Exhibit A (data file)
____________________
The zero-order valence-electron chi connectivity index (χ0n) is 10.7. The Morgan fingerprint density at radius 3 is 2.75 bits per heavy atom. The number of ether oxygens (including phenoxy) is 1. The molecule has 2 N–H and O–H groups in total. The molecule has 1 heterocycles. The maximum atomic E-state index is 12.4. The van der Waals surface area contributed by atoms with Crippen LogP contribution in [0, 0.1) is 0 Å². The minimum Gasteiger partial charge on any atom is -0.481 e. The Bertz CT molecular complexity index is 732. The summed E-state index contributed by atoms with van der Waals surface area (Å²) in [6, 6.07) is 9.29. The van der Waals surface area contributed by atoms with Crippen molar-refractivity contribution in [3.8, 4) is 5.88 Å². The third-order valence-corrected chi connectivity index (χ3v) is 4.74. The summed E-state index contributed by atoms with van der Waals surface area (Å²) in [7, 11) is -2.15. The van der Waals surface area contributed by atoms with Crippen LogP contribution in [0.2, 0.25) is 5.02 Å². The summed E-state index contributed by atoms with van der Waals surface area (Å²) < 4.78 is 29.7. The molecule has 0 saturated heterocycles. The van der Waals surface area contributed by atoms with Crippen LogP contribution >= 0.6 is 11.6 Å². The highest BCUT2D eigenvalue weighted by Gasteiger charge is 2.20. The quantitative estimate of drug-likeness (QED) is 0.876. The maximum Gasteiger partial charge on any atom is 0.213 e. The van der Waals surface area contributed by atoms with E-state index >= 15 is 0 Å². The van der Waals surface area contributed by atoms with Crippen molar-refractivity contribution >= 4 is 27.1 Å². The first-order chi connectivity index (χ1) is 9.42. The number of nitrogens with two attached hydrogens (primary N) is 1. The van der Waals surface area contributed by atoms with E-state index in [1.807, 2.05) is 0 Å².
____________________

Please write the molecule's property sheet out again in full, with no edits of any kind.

The zero-order valence-electron chi connectivity index (χ0n) is 10.7. The Morgan fingerprint density at radius 3 is 2.75 bits per heavy atom. The number of ether oxygens (including phenoxy) is 1. The molecule has 2 N–H and O–H groups in total. The molecule has 1 heterocycles. The maximum atomic E-state index is 12.4. The van der Waals surface area contributed by atoms with Crippen LogP contribution in [0, 0.1) is 0 Å². The minimum Gasteiger partial charge on any atom is -0.481 e. The Bertz CT molecular complexity index is 732. The summed E-state index contributed by atoms with van der Waals surface area (Å²) in [6, 6.07) is 9.29. The van der Waals surface area contributed by atoms with Crippen molar-refractivity contribution in [3.8, 4) is 5.88 Å². The third-order valence-corrected chi connectivity index (χ3v) is 4.74. The summed E-state index contributed by atoms with van der Waals surface area (Å²) in [7, 11) is -2.15. The van der Waals surface area contributed by atoms with Crippen LogP contribution in [0.2, 0.25) is 5.02 Å². The summed E-state index contributed by atoms with van der Waals surface area (Å²) < 4.78 is 29.7. The molecule has 0 saturated heterocycles. The van der Waals surface area contributed by atoms with Crippen LogP contribution >= 0.6 is 11.6 Å². The highest BCUT2D eigenvalue weighted by Gasteiger charge is 2.20. The quantitative estimate of drug-likeness (QED) is 0.876. The maximum Gasteiger partial charge on any atom is 0.213 e. The van der Waals surface area contributed by atoms with E-state index >= 15 is 0 Å². The van der Waals surface area contributed by atoms with Crippen molar-refractivity contribution >= 4 is 27.1 Å². The first-order chi connectivity index (χ1) is 9.42. The number of nitrogens with two attached hydrogens (primary N) is 1. The van der Waals surface area contributed by atoms with E-state index in [1.807, 2.05) is 0 Å².